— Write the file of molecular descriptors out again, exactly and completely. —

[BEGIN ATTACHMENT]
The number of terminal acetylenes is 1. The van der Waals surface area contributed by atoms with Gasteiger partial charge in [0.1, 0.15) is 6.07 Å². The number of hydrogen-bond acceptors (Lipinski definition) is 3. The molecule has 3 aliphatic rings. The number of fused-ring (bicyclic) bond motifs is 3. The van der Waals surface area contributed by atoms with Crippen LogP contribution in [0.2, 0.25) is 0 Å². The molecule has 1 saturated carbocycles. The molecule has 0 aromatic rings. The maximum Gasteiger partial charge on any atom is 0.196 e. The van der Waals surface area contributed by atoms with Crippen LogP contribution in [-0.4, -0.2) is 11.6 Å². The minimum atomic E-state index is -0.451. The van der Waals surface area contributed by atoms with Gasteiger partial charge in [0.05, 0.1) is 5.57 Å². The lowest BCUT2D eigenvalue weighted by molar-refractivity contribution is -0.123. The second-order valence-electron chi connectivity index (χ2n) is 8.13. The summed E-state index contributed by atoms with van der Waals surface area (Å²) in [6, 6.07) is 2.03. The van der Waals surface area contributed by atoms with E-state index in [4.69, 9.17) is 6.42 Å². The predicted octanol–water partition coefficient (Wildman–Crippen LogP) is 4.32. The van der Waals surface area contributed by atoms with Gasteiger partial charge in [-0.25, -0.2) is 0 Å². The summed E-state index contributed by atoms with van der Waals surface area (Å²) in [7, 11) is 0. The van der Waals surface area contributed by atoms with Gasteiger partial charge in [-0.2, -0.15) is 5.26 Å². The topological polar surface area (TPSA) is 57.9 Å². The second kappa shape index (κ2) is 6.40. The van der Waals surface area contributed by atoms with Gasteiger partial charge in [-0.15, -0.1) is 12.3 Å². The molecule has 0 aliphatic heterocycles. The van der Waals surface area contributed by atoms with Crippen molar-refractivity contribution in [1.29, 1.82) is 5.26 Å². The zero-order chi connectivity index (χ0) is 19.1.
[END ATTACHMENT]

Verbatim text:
The number of terminal acetylenes is 1. The van der Waals surface area contributed by atoms with Gasteiger partial charge in [0.1, 0.15) is 6.07 Å². The number of hydrogen-bond acceptors (Lipinski definition) is 3. The molecule has 3 aliphatic rings. The number of fused-ring (bicyclic) bond motifs is 3. The van der Waals surface area contributed by atoms with Crippen LogP contribution in [0.2, 0.25) is 0 Å². The molecule has 1 saturated carbocycles. The molecule has 0 aromatic rings. The maximum Gasteiger partial charge on any atom is 0.196 e. The van der Waals surface area contributed by atoms with Crippen LogP contribution in [-0.4, -0.2) is 11.6 Å². The minimum atomic E-state index is -0.451. The van der Waals surface area contributed by atoms with Gasteiger partial charge in [0.05, 0.1) is 5.57 Å². The lowest BCUT2D eigenvalue weighted by molar-refractivity contribution is -0.123. The second-order valence-electron chi connectivity index (χ2n) is 8.13. The summed E-state index contributed by atoms with van der Waals surface area (Å²) in [6, 6.07) is 2.03. The van der Waals surface area contributed by atoms with E-state index in [4.69, 9.17) is 6.42 Å². The predicted octanol–water partition coefficient (Wildman–Crippen LogP) is 4.32. The van der Waals surface area contributed by atoms with Gasteiger partial charge in [-0.25, -0.2) is 0 Å². The summed E-state index contributed by atoms with van der Waals surface area (Å²) in [7, 11) is 0. The van der Waals surface area contributed by atoms with Gasteiger partial charge in [-0.2, -0.15) is 5.26 Å². The topological polar surface area (TPSA) is 57.9 Å². The second kappa shape index (κ2) is 6.40. The van der Waals surface area contributed by atoms with Gasteiger partial charge in [-0.15, -0.1) is 12.3 Å². The molecule has 0 aliphatic heterocycles. The van der Waals surface area contributed by atoms with Crippen molar-refractivity contribution in [1.29, 1.82) is 5.26 Å². The zero-order chi connectivity index (χ0) is 19.1.